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Securing every hectare of land and rehabilitate all the degraded land

Photo credit: UN News Centre

Walking through desert in Nigeria. Photo: World Bank

On Day to Combat Desertification, UN urges action to protect ‘every hectare’ of arable land

Land is a renewable resource, but only if investments are made in land degradation neutrality, which has been proposed as an element of the post-2015 development agenda, today said United Nations Secretary-General Ban Ki-moon in his message on the World Day to Combat Desertification and Drought.

“We need to change course and start securing every hectare of land that can provide food or freshwater and rehabilitate all the degraded land that we can,” urged Mr. Ban, who assured that by doing so, the international community will be able to make rapid steps towards controlling climate change.

With No such thing as a free lunch: Investing in healthy soils as the theme, this year’s Day is intended to promote public awareness of the issues of desertification and drought, and the implementation of the UN Convention to Combat Desertification (UNCCD) in those countries experiencing serious drought and/or desertification, particularly in Africa.

“Our lives and civilizations depend on the land. Let us invest in healthy soils to secure our rights to food and freshwater,” Mr. Ban added.

When a plate of food is served in front of you, what comes to mind? Few of us actually think about it, but it is the endpoint of a long and complex process…Without the land, there is only an empty plate,” underscored Monique Barbut, who is the UNCCD Executive Secretary.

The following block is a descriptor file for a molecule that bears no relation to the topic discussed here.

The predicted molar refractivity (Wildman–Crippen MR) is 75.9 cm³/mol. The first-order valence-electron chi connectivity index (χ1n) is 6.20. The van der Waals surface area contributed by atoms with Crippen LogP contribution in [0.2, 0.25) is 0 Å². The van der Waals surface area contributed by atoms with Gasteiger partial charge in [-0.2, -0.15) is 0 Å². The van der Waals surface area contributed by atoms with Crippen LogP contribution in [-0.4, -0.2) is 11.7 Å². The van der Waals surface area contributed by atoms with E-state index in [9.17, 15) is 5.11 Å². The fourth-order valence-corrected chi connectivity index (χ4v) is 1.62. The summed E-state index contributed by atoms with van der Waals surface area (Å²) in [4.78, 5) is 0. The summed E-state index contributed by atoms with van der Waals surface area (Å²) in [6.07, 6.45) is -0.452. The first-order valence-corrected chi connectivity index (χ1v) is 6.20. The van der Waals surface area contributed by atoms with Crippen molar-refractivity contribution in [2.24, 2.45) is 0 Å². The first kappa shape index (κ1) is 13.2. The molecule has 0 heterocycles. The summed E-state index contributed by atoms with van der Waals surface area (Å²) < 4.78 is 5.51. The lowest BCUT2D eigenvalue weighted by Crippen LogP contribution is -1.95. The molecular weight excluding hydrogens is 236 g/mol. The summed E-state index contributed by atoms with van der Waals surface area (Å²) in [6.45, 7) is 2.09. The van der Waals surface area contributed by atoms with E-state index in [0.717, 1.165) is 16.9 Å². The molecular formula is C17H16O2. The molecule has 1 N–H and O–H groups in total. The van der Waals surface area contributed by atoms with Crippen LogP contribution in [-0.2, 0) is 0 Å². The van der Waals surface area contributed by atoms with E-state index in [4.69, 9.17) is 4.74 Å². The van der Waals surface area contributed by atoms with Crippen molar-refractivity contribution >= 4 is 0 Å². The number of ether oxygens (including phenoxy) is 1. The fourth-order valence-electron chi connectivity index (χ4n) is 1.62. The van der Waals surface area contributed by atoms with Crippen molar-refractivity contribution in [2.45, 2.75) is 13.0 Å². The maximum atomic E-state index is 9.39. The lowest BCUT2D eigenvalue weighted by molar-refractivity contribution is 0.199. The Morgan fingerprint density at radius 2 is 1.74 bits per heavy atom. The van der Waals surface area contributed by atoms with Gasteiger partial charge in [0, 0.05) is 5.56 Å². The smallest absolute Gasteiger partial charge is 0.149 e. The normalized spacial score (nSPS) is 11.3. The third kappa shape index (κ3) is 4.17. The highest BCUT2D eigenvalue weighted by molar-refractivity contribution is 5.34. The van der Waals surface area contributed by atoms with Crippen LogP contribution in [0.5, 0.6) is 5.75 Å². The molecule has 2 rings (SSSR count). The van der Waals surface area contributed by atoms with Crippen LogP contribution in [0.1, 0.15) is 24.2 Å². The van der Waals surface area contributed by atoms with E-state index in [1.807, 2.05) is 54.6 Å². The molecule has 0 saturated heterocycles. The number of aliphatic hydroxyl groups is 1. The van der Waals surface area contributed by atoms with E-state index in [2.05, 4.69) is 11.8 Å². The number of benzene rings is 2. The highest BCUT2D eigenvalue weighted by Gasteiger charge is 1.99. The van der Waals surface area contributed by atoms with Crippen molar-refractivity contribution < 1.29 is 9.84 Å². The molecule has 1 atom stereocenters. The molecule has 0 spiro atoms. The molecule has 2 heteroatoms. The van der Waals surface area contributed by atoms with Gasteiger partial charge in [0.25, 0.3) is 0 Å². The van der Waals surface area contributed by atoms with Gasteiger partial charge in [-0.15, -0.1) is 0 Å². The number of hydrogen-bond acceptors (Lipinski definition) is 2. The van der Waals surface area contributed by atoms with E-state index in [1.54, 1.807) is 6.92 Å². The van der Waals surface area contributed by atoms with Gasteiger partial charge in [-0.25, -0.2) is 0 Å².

Noting that 70 per cent of the Earth’s grasslands, 50 per cent of the savannahs and 45 per cent of its temperate forests have been cleared to feed generations gone by, she expressed her deep concern that resources are treated like disposable goods.

“We degrade the land through unsustainable farming and walk away when it cannot produce anymore. Today, one third of previously fertile farmland lies abandoned. With a population of 9.6 billion expected by 2050, we will need to clear 3 million hectares of new land every year, on average,” she explained, warning that “we are heading towards a tipping point.”

“If we do not change how we use our land, we will have to convert an area the size of Norway into new farmland every year to meet future needs for food, freshwater, biofuels and urban growth,” underscored Mr. Ban.

Read the full article: UN News Centre

Published by

Willem Van Cotthem

Honorary Professor of Botany, University of Ghent (Belgium). Scientific Consultant for Desertification and Sustainable Development.